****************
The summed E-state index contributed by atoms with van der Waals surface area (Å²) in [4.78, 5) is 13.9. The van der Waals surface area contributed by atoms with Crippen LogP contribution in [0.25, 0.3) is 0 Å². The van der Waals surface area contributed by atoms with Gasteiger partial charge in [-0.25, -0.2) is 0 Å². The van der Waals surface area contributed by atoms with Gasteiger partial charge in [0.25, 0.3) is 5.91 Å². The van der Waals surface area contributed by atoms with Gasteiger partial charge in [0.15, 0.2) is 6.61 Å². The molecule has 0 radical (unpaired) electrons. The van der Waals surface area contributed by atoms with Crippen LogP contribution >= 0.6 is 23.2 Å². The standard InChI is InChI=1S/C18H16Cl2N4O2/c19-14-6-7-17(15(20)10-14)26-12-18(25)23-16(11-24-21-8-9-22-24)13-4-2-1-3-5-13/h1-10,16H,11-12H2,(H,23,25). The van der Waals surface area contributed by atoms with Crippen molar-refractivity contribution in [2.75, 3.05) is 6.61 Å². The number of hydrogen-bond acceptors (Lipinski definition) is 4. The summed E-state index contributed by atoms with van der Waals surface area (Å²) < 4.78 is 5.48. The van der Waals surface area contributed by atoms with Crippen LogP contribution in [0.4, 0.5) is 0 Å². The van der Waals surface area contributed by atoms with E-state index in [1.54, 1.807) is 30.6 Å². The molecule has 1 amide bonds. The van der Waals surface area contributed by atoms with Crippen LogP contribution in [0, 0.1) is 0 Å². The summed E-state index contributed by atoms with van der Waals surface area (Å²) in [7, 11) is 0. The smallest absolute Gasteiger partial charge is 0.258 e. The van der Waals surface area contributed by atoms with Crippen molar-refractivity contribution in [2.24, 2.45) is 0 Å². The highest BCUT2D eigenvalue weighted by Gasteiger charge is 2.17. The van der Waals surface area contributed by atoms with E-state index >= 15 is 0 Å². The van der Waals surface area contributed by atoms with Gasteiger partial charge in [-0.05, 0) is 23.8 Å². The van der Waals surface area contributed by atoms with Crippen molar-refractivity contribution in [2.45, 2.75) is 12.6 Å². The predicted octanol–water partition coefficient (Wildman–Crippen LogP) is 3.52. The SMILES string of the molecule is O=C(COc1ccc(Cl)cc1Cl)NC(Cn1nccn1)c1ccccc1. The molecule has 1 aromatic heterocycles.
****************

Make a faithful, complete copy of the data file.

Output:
The summed E-state index contributed by atoms with van der Waals surface area (Å²) in [4.78, 5) is 13.9. The van der Waals surface area contributed by atoms with Crippen LogP contribution in [0.25, 0.3) is 0 Å². The van der Waals surface area contributed by atoms with Gasteiger partial charge in [-0.25, -0.2) is 0 Å². The van der Waals surface area contributed by atoms with Gasteiger partial charge in [0.25, 0.3) is 5.91 Å². The van der Waals surface area contributed by atoms with Gasteiger partial charge in [0.15, 0.2) is 6.61 Å². The molecule has 0 radical (unpaired) electrons. The van der Waals surface area contributed by atoms with Crippen LogP contribution >= 0.6 is 23.2 Å². The standard InChI is InChI=1S/C18H16Cl2N4O2/c19-14-6-7-17(15(20)10-14)26-12-18(25)23-16(11-24-21-8-9-22-24)13-4-2-1-3-5-13/h1-10,16H,11-12H2,(H,23,25). The van der Waals surface area contributed by atoms with Crippen molar-refractivity contribution in [2.75, 3.05) is 6.61 Å². The number of hydrogen-bond acceptors (Lipinski definition) is 4. The summed E-state index contributed by atoms with van der Waals surface area (Å²) < 4.78 is 5.48. The van der Waals surface area contributed by atoms with Crippen LogP contribution in [0.4, 0.5) is 0 Å². The van der Waals surface area contributed by atoms with E-state index in [1.54, 1.807) is 30.6 Å². The molecule has 1 amide bonds. The van der Waals surface area contributed by atoms with Crippen LogP contribution in [0, 0.1) is 0 Å². The summed E-state index contributed by atoms with van der Waals surface area (Å²) in [7, 11) is 0. The smallest absolute Gasteiger partial charge is 0.258 e. The van der Waals surface area contributed by atoms with Crippen molar-refractivity contribution in [2.24, 2.45) is 0 Å². The highest BCUT2D eigenvalue weighted by Gasteiger charge is 2.17. The van der Waals surface area contributed by atoms with E-state index >= 15 is 0 Å². The van der Waals surface area contributed by atoms with Gasteiger partial charge in [-0.05, 0) is 23.8 Å². The van der Waals surface area contributed by atoms with Crippen molar-refractivity contribution in [2.45, 2.75) is 12.6 Å². The predicted octanol–water partition coefficient (Wildman–Crippen LogP) is 3.52. The SMILES string of the molecule is O=C(COc1ccc(Cl)cc1Cl)NC(Cn1nccn1)c1ccccc1. The molecule has 1 aromatic heterocycles.